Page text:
Not simply a story with characters and structure, rather, Jim Jarmusch’s “Only Lovers Left Alive” has a point to make. Its unnerving, smart, haunting, and beautiful, a toxic cocktail that tastes too good to put down.

Only Lovers Left Alive: 8.5 out of 10.

About Joseph@thecinemamonster

Aspiring writer who absolutely adores film and television.

Posted on February 18, 2014, in Drama and tagged , , , , , , , , . Bookmark the permalink. 49 Comments.


  2. I can’t wait to see this!

  3. Great review. I love Jarmusch, generally speaking. And am reasonably confident I will like this flick when I finally have opportunity to see it.

  4. Outstanding work Joseph! As a big fan of Jarmusch’s films I’m very eager to see this.

  5. Seen the trailer for this the other day at the cinema and it really stood out, radiating from the rest. I’m a big fan if Tom Hiddleston (who isn’t), so looking forward to catching this one. Great review!


  6. Jarmusch is back! Get in! This is the first piece I’ve read about his latest and I’m so stoked after reading it. Ace stuff my friend.

  7. Excellent review, jealous you’ve already seen it! I’ll see anything with Tilda Swinton in, and I’m really looking forward to this one,

  8. Really looking forward to this.

  9. Fantastic review, Joe! I really want to see this. Love the trailer they released a couple weeks ago, and I’m a fan of the cast, especially Hiddleston.

  10. Great review. Looking forward to seeing this one. Sounds like one of the best vampire movies we seen lately.

  11. Really can’t wait for this one, one of my most anticipated of the next couple of months. Nicely reviewed mate.

  12. Great review! It’s so good to hear this about the film!

  13. This is an excellent review Joseph, really looks like something I need to be checking out!

  14. I can’t wait to see this! Thanks for “ruining” my day with that popsicle pic. Gosh! Yeah, I kinda like Hiddleston… Thanks for the review!

  15. I liked the film a bit less than you did, mainly because I had a problem with Adam’s tortured persona and the weakness of the script in this regard – even thinking about perishing while having such strong love for Eve was not realistic and came off as annoying. I did love Eve, though, and because most of the good writing went to her Swinton was the best part of the movie for me as was great soundtrack,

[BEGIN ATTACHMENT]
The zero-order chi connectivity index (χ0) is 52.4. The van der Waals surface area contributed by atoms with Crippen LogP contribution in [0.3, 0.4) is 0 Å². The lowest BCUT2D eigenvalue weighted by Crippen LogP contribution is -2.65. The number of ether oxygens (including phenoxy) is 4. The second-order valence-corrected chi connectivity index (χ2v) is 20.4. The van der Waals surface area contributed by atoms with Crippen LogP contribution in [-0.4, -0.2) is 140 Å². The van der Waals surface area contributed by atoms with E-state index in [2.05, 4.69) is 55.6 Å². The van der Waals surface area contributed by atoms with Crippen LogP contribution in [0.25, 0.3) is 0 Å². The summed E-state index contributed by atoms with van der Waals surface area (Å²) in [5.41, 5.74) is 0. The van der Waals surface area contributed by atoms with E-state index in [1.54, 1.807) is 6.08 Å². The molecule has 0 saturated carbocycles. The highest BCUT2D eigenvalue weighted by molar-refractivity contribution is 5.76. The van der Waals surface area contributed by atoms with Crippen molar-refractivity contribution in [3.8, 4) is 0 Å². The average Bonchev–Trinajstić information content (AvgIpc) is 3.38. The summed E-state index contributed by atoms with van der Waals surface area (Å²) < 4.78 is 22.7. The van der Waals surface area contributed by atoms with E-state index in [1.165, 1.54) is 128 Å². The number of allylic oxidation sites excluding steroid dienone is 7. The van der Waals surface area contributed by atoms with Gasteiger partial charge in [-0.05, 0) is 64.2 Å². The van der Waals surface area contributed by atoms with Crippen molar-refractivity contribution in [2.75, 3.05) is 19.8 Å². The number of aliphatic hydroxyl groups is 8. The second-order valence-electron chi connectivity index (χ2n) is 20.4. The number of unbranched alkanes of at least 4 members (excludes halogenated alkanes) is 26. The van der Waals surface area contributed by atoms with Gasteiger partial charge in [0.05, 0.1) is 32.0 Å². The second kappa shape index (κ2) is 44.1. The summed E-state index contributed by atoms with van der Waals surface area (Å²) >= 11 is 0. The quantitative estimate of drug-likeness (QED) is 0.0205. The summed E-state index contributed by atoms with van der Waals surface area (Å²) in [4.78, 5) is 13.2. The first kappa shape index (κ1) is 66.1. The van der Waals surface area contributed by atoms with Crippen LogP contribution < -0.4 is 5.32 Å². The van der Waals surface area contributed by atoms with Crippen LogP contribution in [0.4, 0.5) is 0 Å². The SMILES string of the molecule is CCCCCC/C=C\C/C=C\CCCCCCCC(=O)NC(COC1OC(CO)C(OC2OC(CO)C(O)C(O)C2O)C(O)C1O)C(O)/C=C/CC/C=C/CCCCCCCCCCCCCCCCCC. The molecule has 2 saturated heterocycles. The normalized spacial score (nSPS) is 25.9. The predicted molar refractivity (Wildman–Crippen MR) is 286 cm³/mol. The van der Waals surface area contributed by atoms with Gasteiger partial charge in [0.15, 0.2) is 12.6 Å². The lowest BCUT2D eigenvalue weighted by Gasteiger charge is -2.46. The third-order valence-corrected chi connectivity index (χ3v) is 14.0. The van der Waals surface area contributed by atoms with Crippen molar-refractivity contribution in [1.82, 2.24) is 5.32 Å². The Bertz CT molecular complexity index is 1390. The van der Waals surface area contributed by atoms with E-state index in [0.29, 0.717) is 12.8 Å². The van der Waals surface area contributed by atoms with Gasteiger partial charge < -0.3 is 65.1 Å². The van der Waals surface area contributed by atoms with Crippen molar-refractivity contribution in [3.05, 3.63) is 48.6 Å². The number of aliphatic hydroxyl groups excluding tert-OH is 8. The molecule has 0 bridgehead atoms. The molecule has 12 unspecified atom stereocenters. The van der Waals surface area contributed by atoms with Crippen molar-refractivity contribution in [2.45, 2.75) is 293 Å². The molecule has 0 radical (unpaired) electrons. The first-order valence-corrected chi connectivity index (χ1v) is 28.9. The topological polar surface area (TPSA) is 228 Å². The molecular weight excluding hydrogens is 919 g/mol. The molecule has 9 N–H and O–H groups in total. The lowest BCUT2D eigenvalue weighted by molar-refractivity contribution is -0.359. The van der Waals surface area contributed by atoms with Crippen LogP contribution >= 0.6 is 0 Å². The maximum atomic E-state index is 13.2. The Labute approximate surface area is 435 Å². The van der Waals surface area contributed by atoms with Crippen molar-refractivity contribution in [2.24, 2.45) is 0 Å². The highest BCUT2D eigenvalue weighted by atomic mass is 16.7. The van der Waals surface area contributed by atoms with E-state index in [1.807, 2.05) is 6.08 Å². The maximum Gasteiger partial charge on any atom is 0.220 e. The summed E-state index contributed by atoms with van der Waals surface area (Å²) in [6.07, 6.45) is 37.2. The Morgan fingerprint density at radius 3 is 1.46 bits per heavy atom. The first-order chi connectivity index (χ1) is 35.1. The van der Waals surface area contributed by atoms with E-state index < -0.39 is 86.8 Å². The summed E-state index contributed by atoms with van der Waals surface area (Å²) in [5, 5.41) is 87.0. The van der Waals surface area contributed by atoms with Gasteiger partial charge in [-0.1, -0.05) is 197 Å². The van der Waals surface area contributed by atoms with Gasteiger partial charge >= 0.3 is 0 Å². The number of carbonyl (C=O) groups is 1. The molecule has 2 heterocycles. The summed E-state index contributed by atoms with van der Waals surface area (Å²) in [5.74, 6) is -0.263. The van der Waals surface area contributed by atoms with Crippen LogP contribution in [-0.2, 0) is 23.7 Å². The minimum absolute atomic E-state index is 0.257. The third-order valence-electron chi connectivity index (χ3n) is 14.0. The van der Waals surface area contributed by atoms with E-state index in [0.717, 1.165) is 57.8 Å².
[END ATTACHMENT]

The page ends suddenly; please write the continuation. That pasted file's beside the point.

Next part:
• I thought Jarmusch did a good job in depicting Adam’s melancholic personality and the reasons behind it, as I tried to explain in the review. I can see how his love for Eve contradicts this to a point of non-sense, but the contrast it creates I find to be entangling, hypnotic.

      Eve certainly has a more down-to-earth, well-thought-out character, but I found her less interesting compared to Adam. Completely agree, the soundtrack is remarkable! Thanks for reading :).

  16. Never heard of this one. I’m going to seek it out. Thanks!

  17. Argh want to seeee! Too bad it doesn’t hit the States until April. :/ And even then who knows if it’ll come to my local theater? Nice review, my friend. You’ve got me anxious to see it!

  18. Awesome review! This looks so cool! I love vampire flicks and this one has an amazing cast as well 🙂 I’ll try to check this out.

  19. Only Lovers Left Alive is far from a masterpiece and can often feel quite dull at times. However, it is an interesting film that brings up some relevant philosophical issues about life and the kind of world we live in. Hiddleston and Swinton work beautifully together portraying an odd, yet compelling couple who have dealt with so much, and conquered it. Jim Jarmusch invites the audience to analyse their own faults, desires and needs. Glad you liked it, and what a great review!

    • Terrific analysis! I’m in agreement with everything you’ve said lol. It isn’t a masterpiece, like you said, but I think it’ll reach cult status eventually. Hiddleston and Swinton are marvellous and Jarmusch really creates a thought-provoking piece here. Thanks for reading :).

  20. The discussion on the shrinking supplies of water is quite frightening, but if you can suck on a blood icy-pole, everything should be fine. Great piece Cinema Monster!